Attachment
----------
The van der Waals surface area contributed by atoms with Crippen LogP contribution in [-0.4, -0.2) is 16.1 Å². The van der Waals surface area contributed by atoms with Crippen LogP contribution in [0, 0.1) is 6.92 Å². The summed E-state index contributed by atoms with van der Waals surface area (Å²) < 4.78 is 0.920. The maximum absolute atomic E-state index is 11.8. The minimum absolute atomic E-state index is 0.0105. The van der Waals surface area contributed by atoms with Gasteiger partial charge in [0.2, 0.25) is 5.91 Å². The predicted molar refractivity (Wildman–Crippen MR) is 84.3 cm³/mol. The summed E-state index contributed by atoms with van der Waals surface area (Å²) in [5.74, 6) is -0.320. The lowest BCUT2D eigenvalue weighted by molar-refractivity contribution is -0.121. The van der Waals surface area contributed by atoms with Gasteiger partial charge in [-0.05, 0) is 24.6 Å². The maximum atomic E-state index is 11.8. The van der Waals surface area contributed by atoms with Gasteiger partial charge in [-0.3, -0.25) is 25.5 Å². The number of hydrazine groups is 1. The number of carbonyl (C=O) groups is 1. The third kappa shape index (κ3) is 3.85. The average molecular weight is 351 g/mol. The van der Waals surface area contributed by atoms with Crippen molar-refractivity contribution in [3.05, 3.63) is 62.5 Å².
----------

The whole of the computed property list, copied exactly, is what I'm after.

The van der Waals surface area contributed by atoms with Crippen LogP contribution in [-0.4, -0.2) is 16.1 Å². The van der Waals surface area contributed by atoms with Crippen LogP contribution in [0, 0.1) is 6.92 Å². The summed E-state index contributed by atoms with van der Waals surface area (Å²) < 4.78 is 0.920. The maximum absolute atomic E-state index is 11.8. The minimum absolute atomic E-state index is 0.0105. The van der Waals surface area contributed by atoms with Gasteiger partial charge in [0.2, 0.25) is 5.91 Å². The predicted molar refractivity (Wildman–Crippen MR) is 84.3 cm³/mol. The summed E-state index contributed by atoms with van der Waals surface area (Å²) in [5.74, 6) is -0.320. The lowest BCUT2D eigenvalue weighted by molar-refractivity contribution is -0.121. The van der Waals surface area contributed by atoms with Gasteiger partial charge in [-0.05, 0) is 24.6 Å². The maximum atomic E-state index is 11.8. The van der Waals surface area contributed by atoms with Gasteiger partial charge in [-0.3, -0.25) is 25.5 Å². The number of hydrazine groups is 1. The number of carbonyl (C=O) groups is 1. The third kappa shape index (κ3) is 3.85. The average molecular weight is 351 g/mol. The van der Waals surface area contributed by atoms with Crippen molar-refractivity contribution in [3.05, 3.63) is 62.5 Å².